On July 24, 2020, Connecticut Governor Lamont issued Executive Order JJJ (“E.O. JJJ”), which creates a presumption that employees who contracted COVID-19 in the early days of the pandemic contracted it at work and are eligible for workers’ compensation benefits.

Pursuant to E.O. JJJ, there shall be a “rebuttable presumption” that an employee, who makes a claim for benefits under the Workers’ Compensation Act, and who missed one or more days of work between March 10, 2020 and May 20, 2020, inclusive, due to a diagnosis of COVID-19 or symptoms that were diagnosed as ...

Blogs
Clock 2 minute read

As employers begin to develop and implement plans for reopening and staff return to the workplace, they should be mindful of industry-specific requirements and guidance, which may apply where they operate.  Following are some examples that typify the sorts of industry-related requirements various states and municipalities have implemented:

  • Connecticut’s reopening requirements for hotels and restaurants overlap, but are not identical. For example, both hotels and indoor sections of restaurants may welcome guests at up to 50 percent capacity, and both require that ...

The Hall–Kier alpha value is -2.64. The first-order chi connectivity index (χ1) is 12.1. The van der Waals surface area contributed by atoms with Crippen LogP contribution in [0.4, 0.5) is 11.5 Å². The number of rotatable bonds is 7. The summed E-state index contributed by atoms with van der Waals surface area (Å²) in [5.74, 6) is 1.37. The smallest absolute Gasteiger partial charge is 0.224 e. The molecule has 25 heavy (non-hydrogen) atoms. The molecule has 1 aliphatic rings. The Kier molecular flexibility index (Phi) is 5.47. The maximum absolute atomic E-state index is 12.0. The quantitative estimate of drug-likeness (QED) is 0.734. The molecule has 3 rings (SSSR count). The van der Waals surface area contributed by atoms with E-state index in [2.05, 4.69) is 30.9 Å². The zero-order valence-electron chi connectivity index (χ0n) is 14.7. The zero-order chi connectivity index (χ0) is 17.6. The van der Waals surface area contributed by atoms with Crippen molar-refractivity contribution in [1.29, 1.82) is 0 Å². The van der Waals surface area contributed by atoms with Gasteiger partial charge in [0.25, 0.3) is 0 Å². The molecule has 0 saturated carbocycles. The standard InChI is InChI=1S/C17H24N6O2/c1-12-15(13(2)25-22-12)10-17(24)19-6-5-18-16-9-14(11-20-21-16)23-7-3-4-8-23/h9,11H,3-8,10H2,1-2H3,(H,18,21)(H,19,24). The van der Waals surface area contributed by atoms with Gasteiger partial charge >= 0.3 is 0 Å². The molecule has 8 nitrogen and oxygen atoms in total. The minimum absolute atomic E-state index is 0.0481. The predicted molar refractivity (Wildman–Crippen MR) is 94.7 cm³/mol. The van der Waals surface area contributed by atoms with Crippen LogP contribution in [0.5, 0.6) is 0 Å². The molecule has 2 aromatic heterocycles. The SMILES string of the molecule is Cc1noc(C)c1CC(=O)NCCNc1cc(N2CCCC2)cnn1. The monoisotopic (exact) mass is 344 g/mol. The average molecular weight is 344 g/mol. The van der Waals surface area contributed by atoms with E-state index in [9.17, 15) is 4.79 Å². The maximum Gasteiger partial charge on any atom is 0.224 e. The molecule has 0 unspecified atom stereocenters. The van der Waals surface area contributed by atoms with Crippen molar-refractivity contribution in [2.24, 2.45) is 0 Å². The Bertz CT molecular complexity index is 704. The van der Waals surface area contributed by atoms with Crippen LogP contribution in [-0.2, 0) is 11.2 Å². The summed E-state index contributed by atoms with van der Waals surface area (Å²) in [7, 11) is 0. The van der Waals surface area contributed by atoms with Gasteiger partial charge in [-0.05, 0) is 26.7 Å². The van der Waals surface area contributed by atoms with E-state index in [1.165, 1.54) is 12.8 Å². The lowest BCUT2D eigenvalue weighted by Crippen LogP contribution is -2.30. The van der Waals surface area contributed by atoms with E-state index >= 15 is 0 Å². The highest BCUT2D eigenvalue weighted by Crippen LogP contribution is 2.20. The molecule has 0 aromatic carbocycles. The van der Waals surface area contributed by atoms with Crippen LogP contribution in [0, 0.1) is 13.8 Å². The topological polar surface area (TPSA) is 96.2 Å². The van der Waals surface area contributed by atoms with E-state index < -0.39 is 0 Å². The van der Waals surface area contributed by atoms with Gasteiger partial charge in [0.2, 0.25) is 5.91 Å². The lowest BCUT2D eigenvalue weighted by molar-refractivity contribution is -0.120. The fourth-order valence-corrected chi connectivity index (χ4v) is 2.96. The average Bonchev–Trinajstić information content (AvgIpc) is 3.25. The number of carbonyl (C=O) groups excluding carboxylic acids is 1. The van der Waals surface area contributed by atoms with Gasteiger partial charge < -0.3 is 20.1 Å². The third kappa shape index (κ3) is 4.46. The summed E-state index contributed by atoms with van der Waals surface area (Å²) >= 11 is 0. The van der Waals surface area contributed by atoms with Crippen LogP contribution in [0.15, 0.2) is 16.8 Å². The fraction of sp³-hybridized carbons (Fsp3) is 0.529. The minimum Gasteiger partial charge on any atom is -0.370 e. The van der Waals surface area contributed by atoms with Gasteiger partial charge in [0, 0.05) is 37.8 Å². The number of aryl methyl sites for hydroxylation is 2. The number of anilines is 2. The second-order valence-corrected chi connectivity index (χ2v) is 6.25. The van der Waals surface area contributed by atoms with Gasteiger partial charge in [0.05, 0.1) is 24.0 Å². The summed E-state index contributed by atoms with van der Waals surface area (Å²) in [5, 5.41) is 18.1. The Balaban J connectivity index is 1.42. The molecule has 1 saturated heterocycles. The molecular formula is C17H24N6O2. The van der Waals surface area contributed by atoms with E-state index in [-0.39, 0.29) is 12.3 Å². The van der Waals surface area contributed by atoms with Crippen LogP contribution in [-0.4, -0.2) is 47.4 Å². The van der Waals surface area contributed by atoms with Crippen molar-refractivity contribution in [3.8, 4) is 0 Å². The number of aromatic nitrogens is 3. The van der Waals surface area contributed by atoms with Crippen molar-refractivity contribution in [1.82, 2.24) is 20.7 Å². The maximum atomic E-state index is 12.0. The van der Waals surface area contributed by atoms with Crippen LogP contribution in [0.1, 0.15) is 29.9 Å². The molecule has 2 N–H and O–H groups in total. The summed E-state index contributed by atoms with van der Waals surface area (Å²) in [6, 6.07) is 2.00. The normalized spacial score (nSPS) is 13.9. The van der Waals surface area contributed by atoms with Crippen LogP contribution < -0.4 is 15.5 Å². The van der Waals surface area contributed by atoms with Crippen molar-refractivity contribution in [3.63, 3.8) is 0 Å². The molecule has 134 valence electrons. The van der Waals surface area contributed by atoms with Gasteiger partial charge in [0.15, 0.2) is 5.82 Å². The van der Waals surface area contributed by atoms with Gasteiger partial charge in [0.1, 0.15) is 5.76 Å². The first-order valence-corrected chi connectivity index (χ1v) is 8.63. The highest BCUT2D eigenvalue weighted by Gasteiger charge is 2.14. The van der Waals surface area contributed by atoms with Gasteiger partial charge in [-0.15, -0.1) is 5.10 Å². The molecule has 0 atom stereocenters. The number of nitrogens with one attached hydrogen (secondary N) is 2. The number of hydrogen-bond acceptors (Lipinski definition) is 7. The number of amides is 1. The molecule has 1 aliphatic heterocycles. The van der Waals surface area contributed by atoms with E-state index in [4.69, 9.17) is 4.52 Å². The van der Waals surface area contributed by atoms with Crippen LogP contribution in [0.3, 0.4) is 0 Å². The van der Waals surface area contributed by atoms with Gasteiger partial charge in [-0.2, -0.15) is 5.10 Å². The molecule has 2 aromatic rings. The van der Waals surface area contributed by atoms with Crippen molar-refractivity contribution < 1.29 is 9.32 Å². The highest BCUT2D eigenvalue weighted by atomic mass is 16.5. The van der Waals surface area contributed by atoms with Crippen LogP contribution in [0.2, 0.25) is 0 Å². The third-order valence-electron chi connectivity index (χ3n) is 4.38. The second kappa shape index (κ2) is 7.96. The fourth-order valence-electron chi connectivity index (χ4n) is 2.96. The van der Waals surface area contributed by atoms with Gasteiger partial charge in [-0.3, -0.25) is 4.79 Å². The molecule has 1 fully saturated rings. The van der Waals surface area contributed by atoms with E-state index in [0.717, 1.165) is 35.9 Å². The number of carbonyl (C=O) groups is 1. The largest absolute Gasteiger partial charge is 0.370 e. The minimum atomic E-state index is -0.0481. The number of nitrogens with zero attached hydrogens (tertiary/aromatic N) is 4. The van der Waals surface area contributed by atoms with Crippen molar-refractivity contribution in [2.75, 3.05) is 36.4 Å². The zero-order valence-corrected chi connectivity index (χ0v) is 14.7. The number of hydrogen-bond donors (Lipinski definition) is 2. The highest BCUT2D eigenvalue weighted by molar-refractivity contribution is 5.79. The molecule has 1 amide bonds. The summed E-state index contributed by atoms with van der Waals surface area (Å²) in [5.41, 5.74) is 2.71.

Blogs
Clock 17 minute read

On June 7, 2020, Governor Lamont issued Sector Rules that Connecticut businesses must follow in order to open during Phase 2 of the state’s reopening plan.

Phase 2 (which began on June 17, 2020) includes the following sectors:

  • Amusement parks
  • Hotels/lodging
  • Restaurants (indoor)
  • Museums, zoos and aquariums
  • Indoor recreation (e.g. bowling, movie theaters etc.)
  • Libraries
  • Outdoor events
  • Personal services (e.g. nail salons, tattoo parlors, etc.)
  • Sports and fitness facilities (e.g. gyms, fitness centers, pools, etc.)
  • Film, television and digital media production
Blogs
Clock 13 minute read

Introduction